The Four Stages of Competence

stages of competence

When acquiring a new skill, you have a pre-existing level of competence. To improve, you will need go through different levels of competence. In NLP we call these the 4 stages of competence.

Black belts, Olympic athletes, business people, actors, everyone who is good at anything goes through these four stages of competence. Knowing how to spot them can help to shorten your learning curve.

The Four Stages of Competence

Think about something that you enjoy doing. Maybe a business activity or a favorite hobby. It can be something physical or mental. Think about how good you are at performing the behavior.

Now, as you read the following descriptions, see if you can spot where you see yourself among the 4 stages of competence.

Stage 1 – Unconsciously Incompetent

Ever hear the saying “You don’t know what you don’t know”? This is the first stage in the competency process. Some people never move on from this stage.

In order for you to move from this stage you need to be made knowledgeable of the fact that they are not very good at a particular thing. Usually, the reason a person doesn’t know this is because they have never attempted to acquire that particular skill.

Since I’m a martial artist, I like to use examples from martial arts training. This would be someone who watches martial arts movies and thinks “That’s easy, anyone can do that,” without ever practicing.

Stage 2 – Consciously Incompetent

This stage only happens after you try something. Think back to an experience where you attempted something new and found you were woefully inadequate at it. You have just moved from stage 1 to stage 2.

You will never know if you are very good at performing a particular activity until after you actually try it. Once you try it, the feedback you receive helps increase your awareness.

Let’s go back to the martial arts. You rustle up the courage to go to a class and find that training in the martial arts is quite difficult. In order to “get good” you’re going to have to attend a lot more classes. You have moved to “knowing what you do not know.”

Stage 3 Consciously Competent

While there is no guarantee you will move from stage 2 to stage 3, practicing is they only way you’ll find out if you can.

In the last stage, you recognized you “sucked” at something. So you sought out information and resources to help you perform better. You are intentionally concentrating your activities and time on learning how to become better at a task or skill.

Back to the martial arts example. You realize you need to make conscious and repetitive efforts to improve. As a result, you attend as many classes as possible and practice as much as you can.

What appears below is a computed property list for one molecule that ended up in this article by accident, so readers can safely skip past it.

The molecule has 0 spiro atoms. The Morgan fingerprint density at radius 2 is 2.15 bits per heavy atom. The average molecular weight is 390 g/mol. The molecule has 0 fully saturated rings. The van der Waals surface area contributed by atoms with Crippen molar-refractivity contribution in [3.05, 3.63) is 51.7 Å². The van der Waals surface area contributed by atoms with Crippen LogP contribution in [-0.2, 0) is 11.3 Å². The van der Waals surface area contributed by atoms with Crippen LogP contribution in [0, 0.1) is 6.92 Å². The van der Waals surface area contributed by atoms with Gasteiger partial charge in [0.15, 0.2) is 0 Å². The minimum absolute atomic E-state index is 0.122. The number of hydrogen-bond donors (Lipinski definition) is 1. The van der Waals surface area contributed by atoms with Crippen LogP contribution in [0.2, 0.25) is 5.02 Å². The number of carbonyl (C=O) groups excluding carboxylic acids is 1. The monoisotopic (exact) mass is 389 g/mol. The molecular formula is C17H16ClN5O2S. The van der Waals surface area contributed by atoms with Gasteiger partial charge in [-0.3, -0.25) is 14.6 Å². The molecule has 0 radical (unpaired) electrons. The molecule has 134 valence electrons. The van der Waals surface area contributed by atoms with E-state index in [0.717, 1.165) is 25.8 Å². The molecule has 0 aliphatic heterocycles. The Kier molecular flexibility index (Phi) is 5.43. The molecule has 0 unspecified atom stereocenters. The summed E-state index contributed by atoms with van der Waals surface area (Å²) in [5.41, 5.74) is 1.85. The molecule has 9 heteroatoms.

Stage 4 Unconsciously Competent

Have you ever watched someone perform who seems to focus little attention on a particular skill, yet performs at a very high level? These people are members of stage 4. They are unconsciously competent.  

Most people get to this level through repeated practice. They also usually have a coach or mentor to help them through their difficulties. .    

This is really the “secret” of martial arts training. Making a decision to continue training and practicing with an instructor who can help you make the adjustments you need. After continued practice, you become a black belt, or person who is unconsciously competent at the martial arts.

Moving Through Four Stages of Competence

To become better requires traying. You cannot simply say, “I would be good at that thing.” Not only is this misleading, it can be outright dangerous. Think about scuba diving or jumping out of an airplane.

To improve at anything, you have to make the effort to discover your level of competence. Using this knowledge, you can take steps to repetitively practice the processes needed to improve. What you’ll find is you will eventually think little about what you are doing.

Then, like a black belt, you will be one of the elites in your field.

About the Author:

Wil Dieck

Wil Dieck is an author, speaker, college professor and researcher. He is also a master hypnotherapist, NLP Trainer and master martial arts instructor. For the past forty years, he has taught people, from a variety of backgrounds, how to create and maintain the habits of success.

Wil runs a leadership and peak performance coaching practice in San Diego, California. He helps his clients create the belief systems of successful people and leaders, allowing them to make the most of their personal and professional lives.

Wil is also a professor of psychology and business at San Diego University for Integrated Studies.

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